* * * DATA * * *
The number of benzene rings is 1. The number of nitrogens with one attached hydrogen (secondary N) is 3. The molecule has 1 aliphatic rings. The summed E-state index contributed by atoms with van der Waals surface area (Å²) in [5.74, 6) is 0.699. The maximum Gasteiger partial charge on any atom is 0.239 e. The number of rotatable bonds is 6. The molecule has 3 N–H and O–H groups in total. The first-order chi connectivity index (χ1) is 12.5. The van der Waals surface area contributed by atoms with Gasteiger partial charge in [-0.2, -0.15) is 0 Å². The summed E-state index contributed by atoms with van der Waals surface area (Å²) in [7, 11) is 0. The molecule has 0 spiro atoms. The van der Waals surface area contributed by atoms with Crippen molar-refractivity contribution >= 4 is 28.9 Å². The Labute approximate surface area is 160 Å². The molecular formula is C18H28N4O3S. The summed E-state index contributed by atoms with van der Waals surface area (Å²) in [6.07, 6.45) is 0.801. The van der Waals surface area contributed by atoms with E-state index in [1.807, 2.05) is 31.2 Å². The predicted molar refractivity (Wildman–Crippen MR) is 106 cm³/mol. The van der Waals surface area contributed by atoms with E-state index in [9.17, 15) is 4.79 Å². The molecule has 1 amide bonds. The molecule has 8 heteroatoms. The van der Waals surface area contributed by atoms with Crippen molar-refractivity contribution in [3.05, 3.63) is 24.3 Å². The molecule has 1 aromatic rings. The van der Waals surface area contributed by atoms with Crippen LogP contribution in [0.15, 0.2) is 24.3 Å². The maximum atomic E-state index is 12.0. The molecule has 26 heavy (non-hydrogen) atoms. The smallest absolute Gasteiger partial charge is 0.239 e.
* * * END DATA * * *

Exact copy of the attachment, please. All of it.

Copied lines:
The number of benzene rings is 1. The number of nitrogens with one attached hydrogen (secondary N) is 3. The molecule has 1 aliphatic rings. The summed E-state index contributed by atoms with van der Waals surface area (Å²) in [5.74, 6) is 0.699. The maximum Gasteiger partial charge on any atom is 0.239 e. The number of rotatable bonds is 6. The molecule has 3 N–H and O–H groups in total. The first-order chi connectivity index (χ1) is 12.5. The van der Waals surface area contributed by atoms with Gasteiger partial charge in [-0.2, -0.15) is 0 Å². The summed E-state index contributed by atoms with van der Waals surface area (Å²) in [7, 11) is 0. The molecule has 0 spiro atoms. The van der Waals surface area contributed by atoms with Crippen molar-refractivity contribution >= 4 is 28.9 Å². The Labute approximate surface area is 160 Å². The molecular formula is C18H28N4O3S. The summed E-state index contributed by atoms with van der Waals surface area (Å²) in [6.07, 6.45) is 0.801. The van der Waals surface area contributed by atoms with E-state index in [1.807, 2.05) is 31.2 Å². The predicted molar refractivity (Wildman–Crippen MR) is 106 cm³/mol. The van der Waals surface area contributed by atoms with E-state index in [9.17, 15) is 4.79 Å². The molecule has 1 amide bonds. The molecule has 8 heteroatoms. The van der Waals surface area contributed by atoms with Crippen molar-refractivity contribution in [3.05, 3.63) is 24.3 Å². The molecule has 1 aromatic rings. The van der Waals surface area contributed by atoms with Crippen LogP contribution in [0.15, 0.2) is 24.3 Å². The maximum atomic E-state index is 12.0. The molecule has 26 heavy (non-hydrogen) atoms. The smallest absolute Gasteiger partial charge is 0.239 e.